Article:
Facebook Twitter instagram Youtube
Preventing Childhood Obesity

Preventing Childhood Obesity

Childhood obesity is a burden in developed and developing nations. Overweight and obesity are caused by numerous social and environmental factors that influence people's food choices and physical activity. India has the second-highest number of obese children in the world after China, with approximately 14.4 million living with the condition.


What are the Causes of Childhood Obesity?




Family history of overweight or obesity, diet choices, psychological factors, and lifestyle play crucial roles in the health of a child. The most common causes leading up to childhood obesity are:


  1. Poor eating habits: In today’s fast-paced world, processed and ready-to-eat foods that are high in unsaturated fats and sugar pose the biggest threat to children. Junk food, overeating, and eating at odd hours lead to high levels of cholesterol, leading to unnecessary fat accumulation, thereby obesity gradually.

  2. Lack of Physical Activity: With the advent of technology and competition, children spend most of their time at their desks studying, or on their electronic gadgets playing. This lack of physical activity is a key contributor to childhood obesity.

  3. Family History: Having a family history of obesity and cardiometabolic diseases can be a major contributing risk factor to childhood obesity.

  4. Medical Conditions: Genetic syndromes like Prader-Willi (a rare genetic disorder that results in a number of physical, mental and behavioural problems, with a constant sense of hunger), and hormonal conditions like hypothyroidism are among the medical disorders that can cause obesity.


Signs of Obesity to Watch Out For in Your Child




Some of the most common symptoms of childhood obesity include:

  • Appearance: Stretch marks on hips and abdomen; dark, velvety skin (known as acanthosis nigricans) around the neck and in other areas; fatty tissue deposition in the breast area (an especially troublesome issue for boys)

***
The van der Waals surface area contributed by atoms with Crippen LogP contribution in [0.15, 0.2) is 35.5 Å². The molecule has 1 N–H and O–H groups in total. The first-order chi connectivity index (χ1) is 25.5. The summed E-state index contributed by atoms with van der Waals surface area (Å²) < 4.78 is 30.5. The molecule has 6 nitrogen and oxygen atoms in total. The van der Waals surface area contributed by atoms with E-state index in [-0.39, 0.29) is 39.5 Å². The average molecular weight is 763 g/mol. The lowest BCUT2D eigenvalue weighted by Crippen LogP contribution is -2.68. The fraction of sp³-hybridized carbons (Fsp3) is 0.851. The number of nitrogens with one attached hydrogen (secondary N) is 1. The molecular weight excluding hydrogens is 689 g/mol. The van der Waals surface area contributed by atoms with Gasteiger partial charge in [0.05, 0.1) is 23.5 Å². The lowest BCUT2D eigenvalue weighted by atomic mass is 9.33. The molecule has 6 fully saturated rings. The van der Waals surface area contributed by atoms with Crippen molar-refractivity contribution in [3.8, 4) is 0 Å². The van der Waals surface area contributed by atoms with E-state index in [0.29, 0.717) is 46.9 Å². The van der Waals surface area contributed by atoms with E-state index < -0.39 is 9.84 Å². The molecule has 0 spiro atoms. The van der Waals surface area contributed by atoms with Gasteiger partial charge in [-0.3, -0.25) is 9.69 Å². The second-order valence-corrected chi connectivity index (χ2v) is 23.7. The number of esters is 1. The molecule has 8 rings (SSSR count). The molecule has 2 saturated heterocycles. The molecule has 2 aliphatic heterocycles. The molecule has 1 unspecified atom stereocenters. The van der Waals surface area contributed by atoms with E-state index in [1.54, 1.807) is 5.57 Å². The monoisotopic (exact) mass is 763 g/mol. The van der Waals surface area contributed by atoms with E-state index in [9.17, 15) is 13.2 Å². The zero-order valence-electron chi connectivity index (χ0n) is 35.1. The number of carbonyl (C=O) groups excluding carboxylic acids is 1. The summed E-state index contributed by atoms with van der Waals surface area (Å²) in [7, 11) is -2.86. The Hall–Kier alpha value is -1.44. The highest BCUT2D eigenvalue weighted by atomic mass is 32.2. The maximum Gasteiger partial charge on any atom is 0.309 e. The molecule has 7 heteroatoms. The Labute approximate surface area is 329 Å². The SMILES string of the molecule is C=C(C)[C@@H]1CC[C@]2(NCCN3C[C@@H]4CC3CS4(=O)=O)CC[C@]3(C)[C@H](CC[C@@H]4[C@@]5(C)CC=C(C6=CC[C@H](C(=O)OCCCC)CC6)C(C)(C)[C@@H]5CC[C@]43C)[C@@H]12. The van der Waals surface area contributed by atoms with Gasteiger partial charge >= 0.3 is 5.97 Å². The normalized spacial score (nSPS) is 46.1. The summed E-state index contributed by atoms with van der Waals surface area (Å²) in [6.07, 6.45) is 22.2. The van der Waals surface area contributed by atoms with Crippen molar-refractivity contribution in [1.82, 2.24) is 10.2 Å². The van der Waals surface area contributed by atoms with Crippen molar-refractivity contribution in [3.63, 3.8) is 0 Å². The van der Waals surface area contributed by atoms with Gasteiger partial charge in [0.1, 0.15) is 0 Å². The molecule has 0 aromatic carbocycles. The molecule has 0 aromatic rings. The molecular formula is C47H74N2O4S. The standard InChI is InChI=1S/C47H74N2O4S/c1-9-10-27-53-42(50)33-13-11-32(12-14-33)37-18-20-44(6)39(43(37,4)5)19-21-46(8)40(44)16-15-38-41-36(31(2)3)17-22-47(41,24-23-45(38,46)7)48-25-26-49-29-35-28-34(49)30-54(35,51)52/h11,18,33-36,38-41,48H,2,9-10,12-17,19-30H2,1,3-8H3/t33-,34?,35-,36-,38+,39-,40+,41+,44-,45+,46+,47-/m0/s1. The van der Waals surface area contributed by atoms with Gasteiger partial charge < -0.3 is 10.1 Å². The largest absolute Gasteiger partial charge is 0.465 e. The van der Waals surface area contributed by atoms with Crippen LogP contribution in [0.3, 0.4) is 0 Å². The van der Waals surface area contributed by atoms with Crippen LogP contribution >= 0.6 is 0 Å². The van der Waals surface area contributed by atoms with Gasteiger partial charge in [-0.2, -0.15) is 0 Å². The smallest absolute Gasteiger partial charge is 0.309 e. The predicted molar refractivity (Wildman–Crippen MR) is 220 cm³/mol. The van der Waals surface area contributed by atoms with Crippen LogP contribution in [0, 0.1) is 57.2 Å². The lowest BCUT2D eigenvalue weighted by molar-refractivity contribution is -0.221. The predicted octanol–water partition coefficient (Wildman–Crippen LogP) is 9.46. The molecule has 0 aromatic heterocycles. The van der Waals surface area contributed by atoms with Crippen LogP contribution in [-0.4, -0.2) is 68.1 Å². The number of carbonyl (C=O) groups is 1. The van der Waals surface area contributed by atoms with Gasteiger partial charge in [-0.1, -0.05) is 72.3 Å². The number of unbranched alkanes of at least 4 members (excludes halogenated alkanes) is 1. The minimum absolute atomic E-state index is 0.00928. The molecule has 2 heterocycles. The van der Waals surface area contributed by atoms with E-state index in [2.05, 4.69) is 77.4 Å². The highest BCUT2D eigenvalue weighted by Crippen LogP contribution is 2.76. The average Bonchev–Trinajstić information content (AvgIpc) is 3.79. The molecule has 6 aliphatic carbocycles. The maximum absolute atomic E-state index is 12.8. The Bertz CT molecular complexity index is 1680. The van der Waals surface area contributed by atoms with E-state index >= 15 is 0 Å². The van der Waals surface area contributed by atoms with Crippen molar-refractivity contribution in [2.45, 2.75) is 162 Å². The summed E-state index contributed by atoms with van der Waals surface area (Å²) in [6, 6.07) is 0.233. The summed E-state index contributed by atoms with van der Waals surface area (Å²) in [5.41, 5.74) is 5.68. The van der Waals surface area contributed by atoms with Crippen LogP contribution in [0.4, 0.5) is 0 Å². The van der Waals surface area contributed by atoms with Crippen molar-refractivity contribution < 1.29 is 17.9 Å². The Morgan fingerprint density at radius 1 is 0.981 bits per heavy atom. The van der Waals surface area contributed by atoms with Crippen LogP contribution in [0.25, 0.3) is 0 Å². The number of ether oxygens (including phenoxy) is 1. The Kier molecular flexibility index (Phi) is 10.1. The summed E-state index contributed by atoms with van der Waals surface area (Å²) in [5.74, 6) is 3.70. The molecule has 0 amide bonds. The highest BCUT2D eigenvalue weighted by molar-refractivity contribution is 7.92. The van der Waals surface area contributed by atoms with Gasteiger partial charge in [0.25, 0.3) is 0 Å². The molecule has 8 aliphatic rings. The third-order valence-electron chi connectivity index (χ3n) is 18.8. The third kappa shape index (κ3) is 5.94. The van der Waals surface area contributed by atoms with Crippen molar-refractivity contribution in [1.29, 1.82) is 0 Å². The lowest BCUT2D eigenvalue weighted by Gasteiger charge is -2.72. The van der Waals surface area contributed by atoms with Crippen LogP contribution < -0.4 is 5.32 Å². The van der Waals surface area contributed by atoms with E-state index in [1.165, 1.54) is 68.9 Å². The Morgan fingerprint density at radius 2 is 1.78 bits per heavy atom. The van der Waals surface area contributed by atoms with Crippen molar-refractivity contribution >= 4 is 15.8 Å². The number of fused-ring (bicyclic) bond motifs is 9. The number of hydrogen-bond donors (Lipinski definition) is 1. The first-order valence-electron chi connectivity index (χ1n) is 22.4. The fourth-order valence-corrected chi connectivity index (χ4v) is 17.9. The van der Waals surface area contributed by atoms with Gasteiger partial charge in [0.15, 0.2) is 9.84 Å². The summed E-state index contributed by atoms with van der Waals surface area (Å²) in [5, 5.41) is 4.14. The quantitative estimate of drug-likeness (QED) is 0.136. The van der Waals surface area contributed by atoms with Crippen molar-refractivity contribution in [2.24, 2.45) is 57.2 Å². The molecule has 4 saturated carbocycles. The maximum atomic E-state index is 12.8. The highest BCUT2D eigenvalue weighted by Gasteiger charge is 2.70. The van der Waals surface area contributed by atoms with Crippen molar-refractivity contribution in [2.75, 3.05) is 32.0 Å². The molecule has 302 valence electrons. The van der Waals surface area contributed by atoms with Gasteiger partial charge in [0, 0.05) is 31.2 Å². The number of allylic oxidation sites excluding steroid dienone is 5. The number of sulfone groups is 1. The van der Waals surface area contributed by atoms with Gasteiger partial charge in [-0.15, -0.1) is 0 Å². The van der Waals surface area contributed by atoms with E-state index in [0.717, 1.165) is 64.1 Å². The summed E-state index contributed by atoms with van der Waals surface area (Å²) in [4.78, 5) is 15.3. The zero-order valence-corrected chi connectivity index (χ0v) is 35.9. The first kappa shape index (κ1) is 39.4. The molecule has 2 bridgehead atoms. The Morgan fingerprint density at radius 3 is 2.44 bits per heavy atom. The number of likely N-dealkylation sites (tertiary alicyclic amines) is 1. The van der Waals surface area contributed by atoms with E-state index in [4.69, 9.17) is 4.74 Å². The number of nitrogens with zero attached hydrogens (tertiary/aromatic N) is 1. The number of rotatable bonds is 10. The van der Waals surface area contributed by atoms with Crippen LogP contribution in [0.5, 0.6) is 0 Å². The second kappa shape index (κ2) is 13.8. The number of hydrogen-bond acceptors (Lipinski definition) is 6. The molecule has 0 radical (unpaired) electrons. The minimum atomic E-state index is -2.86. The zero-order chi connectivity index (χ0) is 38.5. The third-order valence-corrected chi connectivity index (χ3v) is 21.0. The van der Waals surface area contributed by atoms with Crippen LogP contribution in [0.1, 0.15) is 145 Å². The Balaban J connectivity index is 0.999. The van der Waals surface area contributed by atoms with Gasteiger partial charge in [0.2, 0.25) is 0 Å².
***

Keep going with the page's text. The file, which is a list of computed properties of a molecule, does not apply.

• Psychological: Teasing and abuse; poor self-esteem; eating disorders
  • Pulmonary: Shortness of breath when physically active; sleep apnea
  • Gastroenterological: Constipation, gastroesophageal reflux disease (GERD)
  • Reproductive: Early puberty and irregular menstrual cycles in girls; delayed puberty in boys; genitals may appear disproportionately small in males
  • Orthopaedic: Flat feet; knock-knees; dislocated hips


What Are the Long-term Health Risks With Childhood Obesity?


Childhood obesity can lead to long-term health-related illnesses like:

  • High cholesterol
  • High blood pressure
  • Early heart disease
  • Diabetes
  • Bone problems
  • Skin conditions such as heat rash, fungal infections, and acne


What Should You Do as a Parent?




Sometimes, as parents, we can get carried away with our child’s food and eating habits. We may think our child is healthy, but the only way to know exactly is to calculate their BMI, or Body Mass Index.  


The goal for children who are overweight is to reduce the rate at which they gain weight while maintaining normal growth and development. Children should not be put on any weight loss diet without the consultation of a medical expert.


Here’s what you can do:


  • Balance Calories: Give them foods that provide adequate nutrition and an appropriate number of calories. Encourage healthy eating habits by:

    • Providing plenty of vegetables, fruits, and whole-grain products.
    • Including low-fat or non-fat milk or dairy products.
    • Choosing lean meats, poultry, fish, lentils, and beans for protein.
    • Serving reasonably-sized portions.
    • Encouraging your family to drink lots of water.
    • Limiting sugar-sweetened beverages.
    • Limiting the consumption of sugar and saturated fat.





  • Encourage Physical Activity: Engage in an appropriate amount of physical activity and avoid too much sedentary time. In addition to being fun for children, regular physical activity can:

    • Strengthen bones
    • Decrease blood pressure
    • Reduce stress and anxiety
    • Increase self-esteem
    • Help with weight management



Ensure your child participates in at least 60 minutes of moderate physical exercise most days of the week. Start adding exercise to your own routine and encourage them to join you.


Medanta Medical Team
Back to top